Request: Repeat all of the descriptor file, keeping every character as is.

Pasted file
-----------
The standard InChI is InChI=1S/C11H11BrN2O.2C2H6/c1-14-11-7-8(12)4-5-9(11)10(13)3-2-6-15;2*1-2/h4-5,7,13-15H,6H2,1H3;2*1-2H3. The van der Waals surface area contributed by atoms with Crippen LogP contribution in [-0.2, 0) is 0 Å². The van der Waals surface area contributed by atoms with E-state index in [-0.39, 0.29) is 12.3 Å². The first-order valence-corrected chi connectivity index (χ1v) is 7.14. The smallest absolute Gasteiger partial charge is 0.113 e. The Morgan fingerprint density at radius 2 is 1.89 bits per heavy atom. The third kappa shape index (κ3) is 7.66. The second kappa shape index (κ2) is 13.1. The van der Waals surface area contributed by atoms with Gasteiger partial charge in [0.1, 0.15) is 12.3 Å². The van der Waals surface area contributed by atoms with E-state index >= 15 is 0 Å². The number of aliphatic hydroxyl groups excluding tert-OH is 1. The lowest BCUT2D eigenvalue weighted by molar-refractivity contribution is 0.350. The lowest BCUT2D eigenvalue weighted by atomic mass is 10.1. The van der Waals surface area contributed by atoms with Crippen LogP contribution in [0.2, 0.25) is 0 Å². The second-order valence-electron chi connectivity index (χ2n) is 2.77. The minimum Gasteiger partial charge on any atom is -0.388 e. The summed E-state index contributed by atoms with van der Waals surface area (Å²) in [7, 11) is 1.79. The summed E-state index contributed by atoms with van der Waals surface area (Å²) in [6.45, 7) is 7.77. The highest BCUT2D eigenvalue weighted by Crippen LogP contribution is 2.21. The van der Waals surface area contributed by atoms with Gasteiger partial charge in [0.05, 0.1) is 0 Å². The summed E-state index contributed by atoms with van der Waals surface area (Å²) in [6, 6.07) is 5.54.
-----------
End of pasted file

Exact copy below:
The standard InChI is InChI=1S/C11H11BrN2O.2C2H6/c1-14-11-7-8(12)4-5-9(11)10(13)3-2-6-15;2*1-2/h4-5,7,13-15H,6H2,1H3;2*1-2H3. The van der Waals surface area contributed by atoms with Crippen LogP contribution in [-0.2, 0) is 0 Å². The van der Waals surface area contributed by atoms with E-state index in [-0.39, 0.29) is 12.3 Å². The first-order valence-corrected chi connectivity index (χ1v) is 7.14. The smallest absolute Gasteiger partial charge is 0.113 e. The Morgan fingerprint density at radius 2 is 1.89 bits per heavy atom. The third kappa shape index (κ3) is 7.66. The second kappa shape index (κ2) is 13.1. The van der Waals surface area contributed by atoms with Gasteiger partial charge in [0.1, 0.15) is 12.3 Å². The van der Waals surface area contributed by atoms with E-state index >= 15 is 0 Å². The number of aliphatic hydroxyl groups excluding tert-OH is 1. The lowest BCUT2D eigenvalue weighted by molar-refractivity contribution is 0.350. The lowest BCUT2D eigenvalue weighted by atomic mass is 10.1. The van der Waals surface area contributed by atoms with Crippen LogP contribution in [0.2, 0.25) is 0 Å². The second-order valence-electron chi connectivity index (χ2n) is 2.77. The minimum Gasteiger partial charge on any atom is -0.388 e. The summed E-state index contributed by atoms with van der Waals surface area (Å²) in [7, 11) is 1.79. The summed E-state index contributed by atoms with van der Waals surface area (Å²) in [6.45, 7) is 7.77. The highest BCUT2D eigenvalue weighted by Crippen LogP contribution is 2.21. The van der Waals surface area contributed by atoms with Gasteiger partial charge in [0.05, 0.1) is 0 Å². The summed E-state index contributed by atoms with van der Waals surface area (Å²) in [6, 6.07) is 5.54.